Apple sold System 7 Pro retail, but it wasn't cheap. It did come with a ton of features like full Quicktime and such. There were also System 7.0 upgrades sold retail. Whats odd is that by 1996, Apple started their policy of selling upgrades and stopped releasing new versions free. You should have been able to walk into any software store and buy it off the shelf.
 

olePigeon

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System 7.1 was never made public. Only 6.x, 7.0.x, and 7.5.x. I'm not sure why 7.1 was never released.
 

aolanytime

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Not gratis price! I mean freedom, permission TO USE?

Not gratis price! I mean freedom, permission TO USE?

It seems, a few of you do not understand my question. I tried to be clear, but it went over your head.:confused:

I am talking about software freedom, NOT PRICE. I am well aware that, back in the day, a Mac owner could get copies of upgraded System Software from computer shops, and that some old versions are still distributed on Apple's Web server today. But I did not ask about price, or permission to share copies.

Did Mac ever offer something close to freedom zero: freedom to use? Not necessarily for any purpose: nuclear missile factories might not be allowed. I want to know about terms of use for typical users: home user, office user, little children user.

I first touched a personal computer when I was in kindergarten. It was a Apple II. At that age, I recognised English alphabet, and only words as simple as: cat, dog, pig, sun, zebra. At that age, I certainly could not read Mac System 7 license agreement, could not even have understood it if a grown-up read it to me.

I trust Marcin Wichary; I consider his screenshot PROOF System 7.0 is not free to use. Therefore, politics of clones in the nineteen-nineties, System 7 era, is irrelevant.

I know that Macintosh is a magical mix of code in ROM and disc. Such technical properties are irrelevant.

I expect freedom to use ink and paper.
I expect freedom to use mechanical typewriter.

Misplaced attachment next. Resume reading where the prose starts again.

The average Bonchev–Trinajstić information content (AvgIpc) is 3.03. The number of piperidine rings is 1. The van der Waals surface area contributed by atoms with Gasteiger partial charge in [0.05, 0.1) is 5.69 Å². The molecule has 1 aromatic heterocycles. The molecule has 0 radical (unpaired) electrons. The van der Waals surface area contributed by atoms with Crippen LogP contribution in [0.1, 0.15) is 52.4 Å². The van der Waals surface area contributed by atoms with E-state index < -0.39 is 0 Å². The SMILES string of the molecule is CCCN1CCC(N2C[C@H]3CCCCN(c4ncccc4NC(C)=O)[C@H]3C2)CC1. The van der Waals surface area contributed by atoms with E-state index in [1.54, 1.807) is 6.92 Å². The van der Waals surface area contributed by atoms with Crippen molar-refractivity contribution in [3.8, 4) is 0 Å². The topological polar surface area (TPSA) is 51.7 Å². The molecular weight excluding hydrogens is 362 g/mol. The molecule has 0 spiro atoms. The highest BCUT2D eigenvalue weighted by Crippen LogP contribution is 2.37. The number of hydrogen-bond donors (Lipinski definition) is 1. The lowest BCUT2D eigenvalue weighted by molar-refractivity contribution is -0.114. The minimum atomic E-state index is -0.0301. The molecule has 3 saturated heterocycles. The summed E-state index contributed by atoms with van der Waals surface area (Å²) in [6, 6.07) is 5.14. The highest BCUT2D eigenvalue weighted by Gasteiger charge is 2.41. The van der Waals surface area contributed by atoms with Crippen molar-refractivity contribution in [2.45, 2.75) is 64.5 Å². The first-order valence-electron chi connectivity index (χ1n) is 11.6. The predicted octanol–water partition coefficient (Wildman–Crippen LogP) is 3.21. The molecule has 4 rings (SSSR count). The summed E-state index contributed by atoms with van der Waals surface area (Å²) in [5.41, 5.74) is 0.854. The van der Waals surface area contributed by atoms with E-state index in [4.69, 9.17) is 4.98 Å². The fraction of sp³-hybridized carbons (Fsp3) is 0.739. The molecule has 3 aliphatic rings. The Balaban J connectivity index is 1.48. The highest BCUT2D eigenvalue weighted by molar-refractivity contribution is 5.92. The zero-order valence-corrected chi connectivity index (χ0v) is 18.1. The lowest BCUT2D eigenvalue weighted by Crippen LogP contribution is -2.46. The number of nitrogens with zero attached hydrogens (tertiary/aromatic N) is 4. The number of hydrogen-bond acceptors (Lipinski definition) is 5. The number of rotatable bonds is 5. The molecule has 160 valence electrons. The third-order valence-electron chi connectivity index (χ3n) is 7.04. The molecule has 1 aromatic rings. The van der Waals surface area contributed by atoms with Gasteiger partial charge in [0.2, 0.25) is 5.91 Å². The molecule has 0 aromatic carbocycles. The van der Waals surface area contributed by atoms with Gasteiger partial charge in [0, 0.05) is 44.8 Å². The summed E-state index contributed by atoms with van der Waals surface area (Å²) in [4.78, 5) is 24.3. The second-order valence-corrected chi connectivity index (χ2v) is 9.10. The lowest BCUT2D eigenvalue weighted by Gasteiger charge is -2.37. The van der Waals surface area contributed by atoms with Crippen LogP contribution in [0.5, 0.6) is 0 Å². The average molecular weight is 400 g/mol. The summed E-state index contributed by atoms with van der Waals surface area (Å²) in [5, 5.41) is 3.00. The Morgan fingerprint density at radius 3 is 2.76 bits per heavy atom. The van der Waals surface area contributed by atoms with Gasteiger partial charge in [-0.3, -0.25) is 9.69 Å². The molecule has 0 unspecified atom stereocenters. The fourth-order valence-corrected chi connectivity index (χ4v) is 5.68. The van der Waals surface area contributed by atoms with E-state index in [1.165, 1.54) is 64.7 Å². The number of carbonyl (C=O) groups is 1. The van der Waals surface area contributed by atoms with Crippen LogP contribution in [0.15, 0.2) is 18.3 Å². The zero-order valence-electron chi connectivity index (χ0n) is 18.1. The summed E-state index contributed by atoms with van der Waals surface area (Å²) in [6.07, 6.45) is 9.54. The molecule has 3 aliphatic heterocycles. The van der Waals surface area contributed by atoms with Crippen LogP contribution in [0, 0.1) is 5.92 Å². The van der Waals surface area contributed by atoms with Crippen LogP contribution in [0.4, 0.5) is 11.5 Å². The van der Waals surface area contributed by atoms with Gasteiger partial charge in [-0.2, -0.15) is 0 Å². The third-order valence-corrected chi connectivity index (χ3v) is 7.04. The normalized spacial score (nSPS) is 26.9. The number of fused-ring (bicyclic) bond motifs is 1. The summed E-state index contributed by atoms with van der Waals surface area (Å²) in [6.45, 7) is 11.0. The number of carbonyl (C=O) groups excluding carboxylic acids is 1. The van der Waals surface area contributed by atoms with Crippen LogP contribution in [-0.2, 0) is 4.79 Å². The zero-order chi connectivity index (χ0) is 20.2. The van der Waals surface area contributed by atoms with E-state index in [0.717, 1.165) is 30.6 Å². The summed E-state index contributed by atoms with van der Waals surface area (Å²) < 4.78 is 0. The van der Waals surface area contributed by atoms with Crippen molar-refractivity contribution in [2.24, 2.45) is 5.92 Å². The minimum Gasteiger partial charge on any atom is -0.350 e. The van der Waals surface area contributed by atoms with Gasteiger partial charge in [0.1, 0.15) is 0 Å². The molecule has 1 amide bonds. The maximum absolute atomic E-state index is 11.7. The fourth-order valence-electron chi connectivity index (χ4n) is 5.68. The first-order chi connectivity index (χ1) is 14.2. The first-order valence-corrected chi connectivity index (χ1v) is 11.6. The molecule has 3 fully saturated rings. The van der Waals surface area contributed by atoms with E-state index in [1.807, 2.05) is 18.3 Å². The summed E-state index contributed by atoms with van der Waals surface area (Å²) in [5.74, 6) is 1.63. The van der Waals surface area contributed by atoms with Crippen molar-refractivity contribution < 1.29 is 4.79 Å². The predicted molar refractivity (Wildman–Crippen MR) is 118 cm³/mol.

I expect freedom to use electric typewriter.
I expect freedom to use electronic typewriter.
I once used a word processor. I have no idea what freedom or restriction applies to its code. Like a kindergartener, I did not read documentation first.
I want to expect freedom to use a personal computer. But against my common sense, Mac OS, from System 7 through to latest 2014 release, is not at all free to use. Before unwrapping a new Mac out-of-box, one faces a notice that to turn-on the machine requires acceptance of Software License Agreement.
 
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vwestlife

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Apple had a laissez-faire attitude about the Mac system software because it was useless without their ROMs. Remember, when they went after Franklin, it was for copying their Apple II ROMs, not for copying their Apple II DOS.
 

olePigeon

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That's what I meant, yeah. Never made free on their website. 7.1 Pro is my favorite version for vintage Macs. It has a small footprint, but can be expanded to support a lot of the features found in 7.5.
 

aolanytime

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Late follow-up:
The nice members of 68kMLA: Elfen, Paralel, and others; were nice enough to answer my question. Unlike anybody here, who all seem to have poor reading comprehension, and one even sent me a mean PM.

The topic is readable only to members, not open public. In brief: by all accounts, there was no Software License Agreement to use Macintosh before System 7. It is comforting to know, if I get a Mac which runs System 6, then I can play one of my favourite video games (Spectre) without agreeing to B.S. Apple SLA.